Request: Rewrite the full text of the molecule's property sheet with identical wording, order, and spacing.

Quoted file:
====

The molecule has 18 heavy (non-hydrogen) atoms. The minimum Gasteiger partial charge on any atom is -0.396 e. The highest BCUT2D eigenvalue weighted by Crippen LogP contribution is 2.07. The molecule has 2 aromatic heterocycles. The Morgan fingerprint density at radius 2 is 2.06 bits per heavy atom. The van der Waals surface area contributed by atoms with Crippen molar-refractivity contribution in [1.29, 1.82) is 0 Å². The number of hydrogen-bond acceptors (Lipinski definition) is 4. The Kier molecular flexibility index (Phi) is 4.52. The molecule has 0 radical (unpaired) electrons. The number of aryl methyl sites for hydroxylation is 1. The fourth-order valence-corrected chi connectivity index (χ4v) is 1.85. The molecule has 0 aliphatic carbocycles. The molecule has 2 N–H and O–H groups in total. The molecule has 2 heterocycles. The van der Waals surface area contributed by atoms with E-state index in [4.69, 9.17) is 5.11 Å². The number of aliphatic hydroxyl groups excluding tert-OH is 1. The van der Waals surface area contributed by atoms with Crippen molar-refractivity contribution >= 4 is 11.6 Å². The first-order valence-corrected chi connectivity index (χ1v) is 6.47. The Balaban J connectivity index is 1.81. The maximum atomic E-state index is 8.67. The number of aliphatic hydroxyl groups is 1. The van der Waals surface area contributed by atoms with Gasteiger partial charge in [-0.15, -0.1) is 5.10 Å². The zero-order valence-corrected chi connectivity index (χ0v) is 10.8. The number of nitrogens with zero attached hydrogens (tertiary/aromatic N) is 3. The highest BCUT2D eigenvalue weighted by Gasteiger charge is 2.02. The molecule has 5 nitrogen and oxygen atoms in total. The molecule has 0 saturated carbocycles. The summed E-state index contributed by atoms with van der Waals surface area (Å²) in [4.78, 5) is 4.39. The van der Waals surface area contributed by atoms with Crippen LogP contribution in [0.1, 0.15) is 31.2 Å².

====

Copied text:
The molecule has 18 heavy (non-hydrogen) atoms. The minimum Gasteiger partial charge on any atom is -0.396 e. The highest BCUT2D eigenvalue weighted by Crippen LogP contribution is 2.07. The molecule has 2 aromatic heterocycles. The Morgan fingerprint density at radius 2 is 2.06 bits per heavy atom. The van der Waals surface area contributed by atoms with Crippen molar-refractivity contribution in [1.29, 1.82) is 0 Å². The number of hydrogen-bond acceptors (Lipinski definition) is 4. The Kier molecular flexibility index (Phi) is 4.52. The molecule has 0 radical (unpaired) electrons. The number of aryl methyl sites for hydroxylation is 1. The fourth-order valence-corrected chi connectivity index (χ4v) is 1.85. The molecule has 0 aliphatic carbocycles. The molecule has 2 N–H and O–H groups in total. The molecule has 2 heterocycles. The van der Waals surface area contributed by atoms with E-state index in [4.69, 9.17) is 5.11 Å². The number of aliphatic hydroxyl groups excluding tert-OH is 1. The van der Waals surface area contributed by atoms with Crippen molar-refractivity contribution >= 4 is 11.6 Å². The first-order valence-corrected chi connectivity index (χ1v) is 6.47. The Balaban J connectivity index is 1.81. The maximum atomic E-state index is 8.67. The number of aliphatic hydroxyl groups is 1. The van der Waals surface area contributed by atoms with Gasteiger partial charge in [-0.15, -0.1) is 5.10 Å². The zero-order valence-corrected chi connectivity index (χ0v) is 10.8. The number of nitrogens with zero attached hydrogens (tertiary/aromatic N) is 3. The highest BCUT2D eigenvalue weighted by Gasteiger charge is 2.02. The molecule has 5 nitrogen and oxygen atoms in total. The molecule has 0 saturated carbocycles. The summed E-state index contributed by atoms with van der Waals surface area (Å²) in [4.78, 5) is 4.39. The van der Waals surface area contributed by atoms with Crippen LogP contribution in [0.1, 0.15) is 31.2 Å².